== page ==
Louise and Ian make regular trips inside the alien ship. The meetings are done with a large pane of glass-like material between the humans and the aliens. This leaves the aliens inside of a foggy/murky atmosphere that other scientists have surmised is unfavorable to humans. At first, they’re overcome by shock when they first encounter the aliens, who appear to be some kind of giant, seven-tentacled creatures with no faces. After they get over the initial shock, they go through a series of steps to try to establish communication with the aliens, whom they dub “Abbott and Costello”. While trying to learn the alien’s language the scientists start to learn things about the aliens, like the fact that they perceive time differently. Working around the clock, Louise also starts to suffer from hallucinations of her dead daughter and life with her estranged husband. As teams all over the world work together to establish some kind of communication with the aliens, now known as “heptapods”. They are able to slowly start communicating using the heptapod’s written language, but the US government is pushing for faster progress.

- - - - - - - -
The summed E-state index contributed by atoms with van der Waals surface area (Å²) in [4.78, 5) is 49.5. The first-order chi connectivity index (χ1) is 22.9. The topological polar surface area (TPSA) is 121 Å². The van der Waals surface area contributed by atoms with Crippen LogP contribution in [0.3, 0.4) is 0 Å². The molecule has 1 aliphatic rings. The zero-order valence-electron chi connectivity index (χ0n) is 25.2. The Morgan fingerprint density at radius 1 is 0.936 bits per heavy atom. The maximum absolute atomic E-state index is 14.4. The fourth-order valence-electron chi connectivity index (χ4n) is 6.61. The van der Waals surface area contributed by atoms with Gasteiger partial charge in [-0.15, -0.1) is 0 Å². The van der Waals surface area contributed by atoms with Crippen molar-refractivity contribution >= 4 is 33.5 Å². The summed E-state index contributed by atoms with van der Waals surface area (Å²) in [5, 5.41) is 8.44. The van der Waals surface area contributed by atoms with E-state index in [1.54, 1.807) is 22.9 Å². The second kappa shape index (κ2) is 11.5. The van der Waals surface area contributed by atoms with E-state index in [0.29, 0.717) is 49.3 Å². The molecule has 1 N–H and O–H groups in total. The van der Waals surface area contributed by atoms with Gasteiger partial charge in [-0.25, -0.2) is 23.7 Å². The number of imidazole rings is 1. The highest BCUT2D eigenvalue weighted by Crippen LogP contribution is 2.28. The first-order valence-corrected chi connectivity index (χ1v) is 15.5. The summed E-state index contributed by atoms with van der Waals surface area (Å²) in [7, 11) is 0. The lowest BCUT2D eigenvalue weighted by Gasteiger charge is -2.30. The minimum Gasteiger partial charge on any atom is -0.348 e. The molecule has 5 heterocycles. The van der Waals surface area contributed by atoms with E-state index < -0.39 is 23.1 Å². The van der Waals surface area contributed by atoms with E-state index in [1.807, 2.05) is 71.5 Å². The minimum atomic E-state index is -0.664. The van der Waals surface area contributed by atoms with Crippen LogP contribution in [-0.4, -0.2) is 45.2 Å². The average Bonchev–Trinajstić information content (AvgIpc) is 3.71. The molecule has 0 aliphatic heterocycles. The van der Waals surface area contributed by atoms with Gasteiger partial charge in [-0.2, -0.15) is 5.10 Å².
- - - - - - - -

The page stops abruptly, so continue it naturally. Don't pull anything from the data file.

While the scientists are working, the world at large is going into a panic. There are riots in the streets as the general public fears the worst from the alien’s arrival. None of the world’s governments are sharing much information with the public. Not that there’s a lot of information to share early on. That changes when several countries, including the U.S. and China, get the cryptic message that the aliens have come to give humanity a weapon. At that point, the heptapods disperse a huge amount of writing that Louise and Ian fear will take years to decipher. The Chinese, led by General Shang (Tzi Ma) treat this as an act of war, causing other countries to follow suit. They offer the aliens an ultimatum: leave or be destroyed. The U.S. is preparing to do the same, despite the fact that Louise and Ian are urging them to be patient. After listening to too many political pundits, some of the soldiers at the ship site get the idea to try to kill the aliens. They set an explosive trap that goes off while Louise and Ian are rushing to try to communicate with the aliens, but the heptapods push them out of the ship right before the explosion goes off. Even so, the world’s governments are now sure that the heptapods will retaliate after the act of aggression.